SAVING CATS AMID WILDFIRES, PANDEMIC
Our Community Cat Rescue took in feline friends from the evacuees of wildfires and was out every day amid the smoke that enveloped Oregon.
Janice Saban, who heads up the nonprofit organization that rescues cats in need, says it’s what a dedicated group of volunteers has done for years — regardless of disasters like a pandemic or raging wildfires.
When most people were trying to stay inside, Saban and her team were responding to calls like this one from a resident of an apartment complex in urban unincorporated Clackamas: “It’s driving me crazy. There’s a cat stuck in the bushes, and it keeps crying and crying, and we can’t find it.”
Saban, 55, says she’s getting a little too old for this type of effort, but she’ll keep going as long as she’s physically able.
“We climbed up this hill full of blackberry bushes in air that we were told was ‘very hazardous’ and by the time we found the cat, our lungs were burning, but we were all so happy anyway,” she said. Our Community Cat Rescue supporter Marjorie Myers said the organization does an amazing job with the rescue, care and placement of abandoned cats and kittens.
“If this group was not doing what they do so well, we would have many cats and kittens on the street suffering sad and dangerous lives,” said another Our Community Cat Rescue supporter Kathy Ira. “This group survives only on donations, so the more publicity they can get, the more cats can be saved.”
While she was honored to receive the Community Hero award, Saban was quick to credit her legion of volunteers. “Please mention how our foster parents and transport volunteers are heroes as well,” Saban said.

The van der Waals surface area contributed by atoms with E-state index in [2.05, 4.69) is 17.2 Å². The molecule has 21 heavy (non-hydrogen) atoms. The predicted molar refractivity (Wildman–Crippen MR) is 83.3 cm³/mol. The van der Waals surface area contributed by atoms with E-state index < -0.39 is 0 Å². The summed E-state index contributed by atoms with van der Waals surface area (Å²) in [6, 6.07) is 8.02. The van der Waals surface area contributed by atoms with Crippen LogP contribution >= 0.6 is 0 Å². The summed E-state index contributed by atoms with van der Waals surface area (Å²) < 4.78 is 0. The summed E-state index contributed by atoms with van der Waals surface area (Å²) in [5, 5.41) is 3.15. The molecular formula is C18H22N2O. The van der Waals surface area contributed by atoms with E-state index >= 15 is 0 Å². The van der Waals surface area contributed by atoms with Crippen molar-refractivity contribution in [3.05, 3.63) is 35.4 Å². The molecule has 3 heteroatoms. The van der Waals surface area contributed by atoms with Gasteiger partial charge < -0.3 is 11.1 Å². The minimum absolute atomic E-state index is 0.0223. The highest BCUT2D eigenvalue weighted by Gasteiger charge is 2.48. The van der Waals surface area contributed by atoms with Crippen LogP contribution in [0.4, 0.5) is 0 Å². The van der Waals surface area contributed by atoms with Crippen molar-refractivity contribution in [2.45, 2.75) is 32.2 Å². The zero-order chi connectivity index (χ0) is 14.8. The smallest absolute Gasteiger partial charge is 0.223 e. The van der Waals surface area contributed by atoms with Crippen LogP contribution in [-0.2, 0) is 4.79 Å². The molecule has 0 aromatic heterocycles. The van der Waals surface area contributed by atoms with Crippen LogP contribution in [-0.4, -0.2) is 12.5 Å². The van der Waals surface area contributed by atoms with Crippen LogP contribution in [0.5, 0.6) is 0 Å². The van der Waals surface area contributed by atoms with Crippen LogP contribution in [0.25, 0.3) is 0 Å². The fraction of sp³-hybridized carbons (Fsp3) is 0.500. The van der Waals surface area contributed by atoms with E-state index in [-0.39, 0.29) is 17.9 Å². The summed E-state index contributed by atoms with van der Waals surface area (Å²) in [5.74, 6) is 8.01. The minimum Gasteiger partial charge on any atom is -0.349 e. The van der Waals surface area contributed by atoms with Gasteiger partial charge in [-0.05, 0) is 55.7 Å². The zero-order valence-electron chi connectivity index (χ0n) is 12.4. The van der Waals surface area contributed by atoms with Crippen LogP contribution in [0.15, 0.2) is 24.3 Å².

At one of the locations where wildfire evacuees were gathering, Saban found out about a feral cat that had recently given birth amid a parking lot full of RVs. Saban and her team members then began to collect the kittens and get mama spayed and find homes for her brood.
“When you find a nest of kittens, don’t touch them and get some help immediately, because you have to get the moms spayed or she will continually have litters. The kittens will grow up to be feral too if left. But don’t let someone just take only the kittens,” Saban said.
At a community garden in East Portland enveloped by smoke, Our Community Cat Rescue was called in to retrieve three kittens. The job turned into a rescue of eight kittens and one mom.
“Sometimes, I feel like Animal Planet because we’re out there every day,” Saban said. “There’s a saying in rescue: It’s like the mafia; you never get out. I wish there were five more of me because there are too many cats to rescue and too few people who are doing this work.”
Saban recommends catinatreerescue.com as a list of arborists who will take donations for bringing down cats who often can be found stuck at heights. If you see a feral cat, Saban says, the humane thing to do is feed it and contact a cat organization.
“People think that by not feeding feral cats, they will go away, but they’ll always stay in the area that they were dumped, often starving there,” she said.
COVID-19 initially shut down cat-rescue operations across the nation. Still, Our Community Cat Rescue was among the groups that quickly adapted with social distancing measures, saving more than 45 feral cats from a rural property in Clackamas County this spring. Clackamas County lacks a regulatory agency for cats, which don’t require licenses like dogs in the area. Rescuers found the abandoned cats emaciated, some wounded, and a few were dead.
Cathy Ballensky, a volunteer for Our Community Cat Rescue, said property owners should adopt working feral cats (after they’re trapped, spayed/neutered and released) in lieu of using toxic rat poisons.
“No one wants to see animals suffering, and the best outcome is to put them to work in an environment where they can be successful and happy,” Ballensky said.
To find out more about how you can help, email Saban (email@example.com) or find the group on Facebook. Saban said that the group is always looking for additional volunteers.